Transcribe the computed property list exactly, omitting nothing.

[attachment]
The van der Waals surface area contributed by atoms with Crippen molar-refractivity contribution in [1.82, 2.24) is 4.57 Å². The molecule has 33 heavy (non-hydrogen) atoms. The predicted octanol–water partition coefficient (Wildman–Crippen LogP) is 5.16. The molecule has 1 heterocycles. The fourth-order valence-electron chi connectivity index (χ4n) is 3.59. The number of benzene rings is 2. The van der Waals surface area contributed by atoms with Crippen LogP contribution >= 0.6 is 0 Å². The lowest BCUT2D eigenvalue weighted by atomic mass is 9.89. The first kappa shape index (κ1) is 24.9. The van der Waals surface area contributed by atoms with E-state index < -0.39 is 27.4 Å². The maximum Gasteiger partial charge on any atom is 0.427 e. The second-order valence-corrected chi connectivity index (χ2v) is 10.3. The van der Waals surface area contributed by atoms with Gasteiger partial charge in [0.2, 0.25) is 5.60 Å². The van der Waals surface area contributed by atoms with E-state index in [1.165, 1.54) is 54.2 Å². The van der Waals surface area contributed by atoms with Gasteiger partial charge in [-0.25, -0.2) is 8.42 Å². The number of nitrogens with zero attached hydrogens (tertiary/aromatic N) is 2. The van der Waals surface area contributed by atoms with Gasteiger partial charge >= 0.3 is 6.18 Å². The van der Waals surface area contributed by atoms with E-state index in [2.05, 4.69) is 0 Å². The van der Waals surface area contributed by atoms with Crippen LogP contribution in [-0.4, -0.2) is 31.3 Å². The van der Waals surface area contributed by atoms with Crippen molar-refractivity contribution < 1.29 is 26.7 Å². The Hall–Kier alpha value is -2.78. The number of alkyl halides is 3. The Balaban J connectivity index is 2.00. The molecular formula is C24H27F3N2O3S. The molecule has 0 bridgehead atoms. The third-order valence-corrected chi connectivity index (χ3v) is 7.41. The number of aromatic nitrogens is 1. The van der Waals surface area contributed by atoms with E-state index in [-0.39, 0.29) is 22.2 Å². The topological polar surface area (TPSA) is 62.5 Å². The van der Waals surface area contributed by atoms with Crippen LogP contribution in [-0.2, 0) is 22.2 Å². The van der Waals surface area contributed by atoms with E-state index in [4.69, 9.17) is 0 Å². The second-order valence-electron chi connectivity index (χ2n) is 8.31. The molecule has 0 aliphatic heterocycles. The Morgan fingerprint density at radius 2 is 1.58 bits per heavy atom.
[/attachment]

The van der Waals surface area contributed by atoms with Crippen molar-refractivity contribution in [1.82, 2.24) is 4.57 Å². The molecule has 33 heavy (non-hydrogen) atoms. The predicted octanol–water partition coefficient (Wildman–Crippen LogP) is 5.16. The molecule has 1 heterocycles. The fourth-order valence-electron chi connectivity index (χ4n) is 3.59. The number of benzene rings is 2. The van der Waals surface area contributed by atoms with Crippen LogP contribution >= 0.6 is 0 Å². The lowest BCUT2D eigenvalue weighted by atomic mass is 9.89. The first kappa shape index (κ1) is 24.9. The van der Waals surface area contributed by atoms with E-state index < -0.39 is 27.4 Å². The maximum Gasteiger partial charge on any atom is 0.427 e. The second-order valence-corrected chi connectivity index (χ2v) is 10.3. The van der Waals surface area contributed by atoms with Gasteiger partial charge in [0.2, 0.25) is 5.60 Å². The van der Waals surface area contributed by atoms with E-state index in [1.165, 1.54) is 54.2 Å². The van der Waals surface area contributed by atoms with Gasteiger partial charge in [-0.25, -0.2) is 8.42 Å². The number of nitrogens with zero attached hydrogens (tertiary/aromatic N) is 2. The van der Waals surface area contributed by atoms with Gasteiger partial charge >= 0.3 is 6.18 Å². The van der Waals surface area contributed by atoms with E-state index in [2.05, 4.69) is 0 Å². The van der Waals surface area contributed by atoms with Crippen LogP contribution in [-0.4, -0.2) is 31.3 Å². The van der Waals surface area contributed by atoms with Crippen molar-refractivity contribution < 1.29 is 26.7 Å². The Hall–Kier alpha value is -2.78. The number of alkyl halides is 3. The Balaban J connectivity index is 2.00. The molecular formula is C24H27F3N2O3S. The molecule has 0 bridgehead atoms. The third-order valence-corrected chi connectivity index (χ3v) is 7.41. The number of aromatic nitrogens is 1. The van der Waals surface area contributed by atoms with E-state index in [-0.39, 0.29) is 22.2 Å². The topological polar surface area (TPSA) is 62.5 Å². The van der Waals surface area contributed by atoms with Crippen LogP contribution in [-0.2, 0) is 22.2 Å². The van der Waals surface area contributed by atoms with E-state index in [4.69, 9.17) is 0 Å². The second-order valence-electron chi connectivity index (χ2n) is 8.31. The molecule has 0 aliphatic heterocycles. The Morgan fingerprint density at radius 2 is 1.58 bits per heavy atom.